Jump to ContentJump to Main Navigation
When Prisoners Come HomeParole and Prisoner Reentry$
Users without a subscription are not able to see the full content.

Joan Petersilia

Print publication date: 2009

Print ISBN-13: 9780195160864

Published to Oxford Scholarship Online: May 2012

DOI: 10.1093/acprof:oso/9780195160864.001.0001

Show Summary Details
Page of

PRINTED FROM OXFORD SCHOLARSHIP ONLINE (www.oxfordscholarship.com). (c) Copyright Oxford University Press, 2019. All Rights Reserved. An individual user may print out a PDF of a single chapter of a monograph in OSO for personal use. date: 20 October 2019

The Origins and Evolution of Modern Parole

The Origins and Evolution of Modern Parole

Chapter:
(p.54) (p.55) Three The Origins and Evolution of Modern Parole
Source:
When Prisoners Come Home
Author(s):

Joan Petersilia

Publisher:
Oxford University Press
DOI:10.1093/acprof:oso/9780195160864.003.0003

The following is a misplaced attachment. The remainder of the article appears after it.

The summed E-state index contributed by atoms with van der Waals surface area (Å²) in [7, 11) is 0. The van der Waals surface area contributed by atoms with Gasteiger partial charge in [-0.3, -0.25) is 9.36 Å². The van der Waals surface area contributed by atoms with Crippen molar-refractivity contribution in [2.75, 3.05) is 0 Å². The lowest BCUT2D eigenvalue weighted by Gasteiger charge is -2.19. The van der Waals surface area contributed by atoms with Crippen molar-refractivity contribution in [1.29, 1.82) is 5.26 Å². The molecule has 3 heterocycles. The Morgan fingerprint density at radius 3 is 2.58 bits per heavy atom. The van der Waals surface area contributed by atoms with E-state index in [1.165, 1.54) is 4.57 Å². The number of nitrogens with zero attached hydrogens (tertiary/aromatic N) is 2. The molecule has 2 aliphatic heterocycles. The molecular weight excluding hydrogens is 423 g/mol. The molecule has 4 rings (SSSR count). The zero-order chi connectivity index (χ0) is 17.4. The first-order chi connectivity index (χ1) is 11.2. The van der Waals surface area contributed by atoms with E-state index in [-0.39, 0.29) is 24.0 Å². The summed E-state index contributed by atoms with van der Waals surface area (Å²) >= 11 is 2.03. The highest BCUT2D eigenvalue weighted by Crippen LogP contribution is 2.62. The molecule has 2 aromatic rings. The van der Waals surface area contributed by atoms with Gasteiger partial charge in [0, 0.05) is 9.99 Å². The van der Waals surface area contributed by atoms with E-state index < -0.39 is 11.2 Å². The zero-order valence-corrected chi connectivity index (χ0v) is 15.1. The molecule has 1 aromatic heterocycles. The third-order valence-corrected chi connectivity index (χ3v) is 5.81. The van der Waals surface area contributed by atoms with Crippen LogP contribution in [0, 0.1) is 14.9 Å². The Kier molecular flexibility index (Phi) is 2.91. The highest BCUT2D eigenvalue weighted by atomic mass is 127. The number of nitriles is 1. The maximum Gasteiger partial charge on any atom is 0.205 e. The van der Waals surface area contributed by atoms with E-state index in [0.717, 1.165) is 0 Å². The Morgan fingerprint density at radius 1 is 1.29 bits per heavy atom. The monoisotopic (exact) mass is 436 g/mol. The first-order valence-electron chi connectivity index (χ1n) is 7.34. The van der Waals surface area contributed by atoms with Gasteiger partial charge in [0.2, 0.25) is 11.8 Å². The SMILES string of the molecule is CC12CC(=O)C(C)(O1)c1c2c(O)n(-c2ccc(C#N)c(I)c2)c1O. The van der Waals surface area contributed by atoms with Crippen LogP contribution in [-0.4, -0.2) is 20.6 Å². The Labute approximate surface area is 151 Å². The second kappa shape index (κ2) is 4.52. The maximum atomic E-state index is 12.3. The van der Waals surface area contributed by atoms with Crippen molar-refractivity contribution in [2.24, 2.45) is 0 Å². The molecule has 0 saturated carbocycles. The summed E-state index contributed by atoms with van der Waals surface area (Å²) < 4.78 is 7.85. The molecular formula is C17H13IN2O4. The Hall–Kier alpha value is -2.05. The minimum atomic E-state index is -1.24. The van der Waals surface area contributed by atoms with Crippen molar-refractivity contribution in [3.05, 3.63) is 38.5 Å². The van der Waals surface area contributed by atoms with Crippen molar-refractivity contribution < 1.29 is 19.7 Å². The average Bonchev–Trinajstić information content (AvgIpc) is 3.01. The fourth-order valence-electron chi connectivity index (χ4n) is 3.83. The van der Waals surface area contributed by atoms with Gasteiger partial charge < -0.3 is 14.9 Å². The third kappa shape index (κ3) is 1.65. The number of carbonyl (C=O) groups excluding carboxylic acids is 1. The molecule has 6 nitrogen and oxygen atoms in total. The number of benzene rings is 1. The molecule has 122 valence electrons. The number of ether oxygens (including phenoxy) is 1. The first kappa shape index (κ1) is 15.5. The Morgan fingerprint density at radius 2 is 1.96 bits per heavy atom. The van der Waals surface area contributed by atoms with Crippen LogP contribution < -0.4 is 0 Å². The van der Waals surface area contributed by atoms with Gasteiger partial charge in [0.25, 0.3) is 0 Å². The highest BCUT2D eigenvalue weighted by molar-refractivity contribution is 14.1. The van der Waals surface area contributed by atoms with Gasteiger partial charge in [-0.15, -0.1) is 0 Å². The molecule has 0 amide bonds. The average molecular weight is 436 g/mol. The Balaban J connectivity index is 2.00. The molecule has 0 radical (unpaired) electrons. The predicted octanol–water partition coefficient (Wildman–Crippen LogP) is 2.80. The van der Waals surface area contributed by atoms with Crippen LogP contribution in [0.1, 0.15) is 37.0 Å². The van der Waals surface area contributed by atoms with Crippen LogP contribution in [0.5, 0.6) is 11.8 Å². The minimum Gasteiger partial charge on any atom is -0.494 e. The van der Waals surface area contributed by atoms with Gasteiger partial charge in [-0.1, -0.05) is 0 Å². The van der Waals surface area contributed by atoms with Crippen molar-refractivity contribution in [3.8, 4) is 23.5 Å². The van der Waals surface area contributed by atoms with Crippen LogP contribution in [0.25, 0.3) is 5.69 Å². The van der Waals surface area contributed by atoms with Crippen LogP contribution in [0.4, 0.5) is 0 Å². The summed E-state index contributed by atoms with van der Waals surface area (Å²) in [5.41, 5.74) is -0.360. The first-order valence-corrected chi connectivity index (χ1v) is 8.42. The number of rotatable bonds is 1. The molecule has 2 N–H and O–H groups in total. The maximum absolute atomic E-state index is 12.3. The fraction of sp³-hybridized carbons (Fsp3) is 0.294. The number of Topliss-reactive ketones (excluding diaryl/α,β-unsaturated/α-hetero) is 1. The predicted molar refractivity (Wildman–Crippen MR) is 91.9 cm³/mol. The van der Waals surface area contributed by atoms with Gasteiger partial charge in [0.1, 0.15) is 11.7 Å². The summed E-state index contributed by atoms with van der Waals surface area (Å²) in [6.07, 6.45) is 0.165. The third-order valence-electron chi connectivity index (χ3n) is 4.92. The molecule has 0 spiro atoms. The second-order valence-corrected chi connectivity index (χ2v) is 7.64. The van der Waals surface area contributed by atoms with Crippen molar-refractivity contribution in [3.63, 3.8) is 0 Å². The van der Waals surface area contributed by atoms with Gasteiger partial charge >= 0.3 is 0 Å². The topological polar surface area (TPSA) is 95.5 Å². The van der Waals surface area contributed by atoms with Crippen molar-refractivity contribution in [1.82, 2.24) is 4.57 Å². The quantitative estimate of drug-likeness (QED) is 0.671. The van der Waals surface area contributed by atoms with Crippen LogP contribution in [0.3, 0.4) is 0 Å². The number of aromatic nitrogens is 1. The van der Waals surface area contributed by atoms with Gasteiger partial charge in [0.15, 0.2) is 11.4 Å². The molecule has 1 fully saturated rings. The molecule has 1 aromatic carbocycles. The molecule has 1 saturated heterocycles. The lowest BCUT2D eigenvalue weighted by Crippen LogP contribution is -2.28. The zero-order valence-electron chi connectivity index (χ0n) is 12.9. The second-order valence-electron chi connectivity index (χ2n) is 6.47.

This chapter discusses the early evolution of parole in the United States and its use in modern sentencing practices. Parole is similar to probation in that both refer to the supervision of an offender who lives and works in the community. Offenders on parole, however, have served prison terms and been released to the community under parole supervision. Proponents hoped that abolishing parole would reduce disparities in prison time served, and it has. Proponents also hoped that abolishing parole would tie the hands of parole boards, which were often accused of letting inmates out early. Recent research shows, however, that inmates actually serve longer prison terms in states retaining discretionary parole, and those states' parolees have higher success rates. Retaining discretionary parole may serve to refocus prison staff and corrections staff on planning for release, not just opening the door at release.

Keywords:   United States, parole evolution, parole sentencing, parole supervision, probation, abolishing parole, discretionary parole

Oxford Scholarship Online requires a subscription or purchase to access the full text of books within the service. Public users can however freely search the site and view the abstracts and keywords for each book and chapter.

Please, subscribe or login to access full text content.

If you think you should have access to this title, please contact your librarian.

To troubleshoot, please check our FAQs , and if you can't find the answer there, please contact us .